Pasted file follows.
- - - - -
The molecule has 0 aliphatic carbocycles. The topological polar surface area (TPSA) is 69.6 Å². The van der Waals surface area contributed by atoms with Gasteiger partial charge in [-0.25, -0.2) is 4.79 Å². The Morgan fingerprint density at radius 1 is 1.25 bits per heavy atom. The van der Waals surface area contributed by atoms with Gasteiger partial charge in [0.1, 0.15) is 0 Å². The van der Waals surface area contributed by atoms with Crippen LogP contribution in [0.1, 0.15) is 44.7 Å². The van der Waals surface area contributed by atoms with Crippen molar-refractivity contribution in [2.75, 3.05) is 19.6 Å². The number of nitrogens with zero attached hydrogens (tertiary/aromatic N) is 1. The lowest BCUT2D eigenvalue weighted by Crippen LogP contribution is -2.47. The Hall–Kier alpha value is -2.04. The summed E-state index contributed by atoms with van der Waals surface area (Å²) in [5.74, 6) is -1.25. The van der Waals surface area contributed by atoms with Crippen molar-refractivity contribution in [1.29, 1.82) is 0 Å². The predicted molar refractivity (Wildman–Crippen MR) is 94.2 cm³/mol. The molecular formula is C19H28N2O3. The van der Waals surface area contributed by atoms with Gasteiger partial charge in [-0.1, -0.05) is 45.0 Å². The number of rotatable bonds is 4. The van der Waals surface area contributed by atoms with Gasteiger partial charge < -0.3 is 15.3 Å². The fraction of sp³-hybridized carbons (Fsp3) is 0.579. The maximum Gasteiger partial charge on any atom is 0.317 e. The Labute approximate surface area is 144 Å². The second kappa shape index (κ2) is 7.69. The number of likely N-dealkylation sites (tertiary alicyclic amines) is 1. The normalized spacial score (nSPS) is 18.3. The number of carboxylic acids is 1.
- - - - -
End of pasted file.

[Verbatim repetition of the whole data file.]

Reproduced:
The molecule has 0 aliphatic carbocycles. The topological polar surface area (TPSA) is 69.6 Å². The van der Waals surface area contributed by atoms with Gasteiger partial charge in [-0.25, -0.2) is 4.79 Å². The Morgan fingerprint density at radius 1 is 1.25 bits per heavy atom. The van der Waals surface area contributed by atoms with Gasteiger partial charge in [0.1, 0.15) is 0 Å². The van der Waals surface area contributed by atoms with Crippen LogP contribution in [0.1, 0.15) is 44.7 Å². The van der Waals surface area contributed by atoms with Crippen molar-refractivity contribution in [2.75, 3.05) is 19.6 Å². The number of nitrogens with zero attached hydrogens (tertiary/aromatic N) is 1. The lowest BCUT2D eigenvalue weighted by Crippen LogP contribution is -2.47. The Hall–Kier alpha value is -2.04. The summed E-state index contributed by atoms with van der Waals surface area (Å²) in [5.74, 6) is -1.25. The van der Waals surface area contributed by atoms with Crippen molar-refractivity contribution in [1.29, 1.82) is 0 Å². The predicted molar refractivity (Wildman–Crippen MR) is 94.2 cm³/mol. The molecular formula is C19H28N2O3. The van der Waals surface area contributed by atoms with Gasteiger partial charge in [-0.1, -0.05) is 45.0 Å². The number of rotatable bonds is 4. The van der Waals surface area contributed by atoms with Gasteiger partial charge < -0.3 is 15.3 Å². The fraction of sp³-hybridized carbons (Fsp3) is 0.579. The maximum Gasteiger partial charge on any atom is 0.317 e. The Labute approximate surface area is 144 Å². The second kappa shape index (κ2) is 7.69. The number of likely N-dealkylation sites (tertiary alicyclic amines) is 1. The normalized spacial score (nSPS) is 18.3. The number of carboxylic acids is 1.